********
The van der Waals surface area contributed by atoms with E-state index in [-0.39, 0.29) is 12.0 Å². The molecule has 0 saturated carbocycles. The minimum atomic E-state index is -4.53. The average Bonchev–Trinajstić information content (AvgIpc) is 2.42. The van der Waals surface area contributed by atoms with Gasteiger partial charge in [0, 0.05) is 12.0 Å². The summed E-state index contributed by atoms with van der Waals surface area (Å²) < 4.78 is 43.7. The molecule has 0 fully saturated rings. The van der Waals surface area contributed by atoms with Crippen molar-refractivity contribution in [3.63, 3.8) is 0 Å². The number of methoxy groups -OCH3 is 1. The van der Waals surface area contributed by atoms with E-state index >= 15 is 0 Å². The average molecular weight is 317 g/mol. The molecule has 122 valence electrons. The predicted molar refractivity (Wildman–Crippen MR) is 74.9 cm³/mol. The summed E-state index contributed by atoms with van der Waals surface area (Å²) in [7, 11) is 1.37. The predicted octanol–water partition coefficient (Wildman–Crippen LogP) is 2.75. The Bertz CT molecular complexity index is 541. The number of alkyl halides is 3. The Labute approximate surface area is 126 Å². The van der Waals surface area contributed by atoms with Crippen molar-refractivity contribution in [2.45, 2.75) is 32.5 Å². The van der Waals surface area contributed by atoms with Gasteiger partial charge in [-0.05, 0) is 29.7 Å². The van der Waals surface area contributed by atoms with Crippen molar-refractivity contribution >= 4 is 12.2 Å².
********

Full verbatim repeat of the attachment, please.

The van der Waals surface area contributed by atoms with E-state index in [-0.39, 0.29) is 12.0 Å². The molecule has 0 saturated carbocycles. The minimum atomic E-state index is -4.53. The average Bonchev–Trinajstić information content (AvgIpc) is 2.42. The van der Waals surface area contributed by atoms with Gasteiger partial charge in [0, 0.05) is 12.0 Å². The summed E-state index contributed by atoms with van der Waals surface area (Å²) < 4.78 is 43.7. The molecule has 0 fully saturated rings. The van der Waals surface area contributed by atoms with Crippen molar-refractivity contribution in [3.63, 3.8) is 0 Å². The number of methoxy groups -OCH3 is 1. The van der Waals surface area contributed by atoms with E-state index >= 15 is 0 Å². The average molecular weight is 317 g/mol. The molecule has 122 valence electrons. The predicted molar refractivity (Wildman–Crippen MR) is 74.9 cm³/mol. The summed E-state index contributed by atoms with van der Waals surface area (Å²) in [7, 11) is 1.37. The predicted octanol–water partition coefficient (Wildman–Crippen LogP) is 2.75. The Bertz CT molecular complexity index is 541. The number of alkyl halides is 3. The Labute approximate surface area is 126 Å². The van der Waals surface area contributed by atoms with Crippen molar-refractivity contribution in [2.45, 2.75) is 32.5 Å². The van der Waals surface area contributed by atoms with Gasteiger partial charge in [-0.05, 0) is 29.7 Å². The van der Waals surface area contributed by atoms with Crippen molar-refractivity contribution >= 4 is 12.2 Å².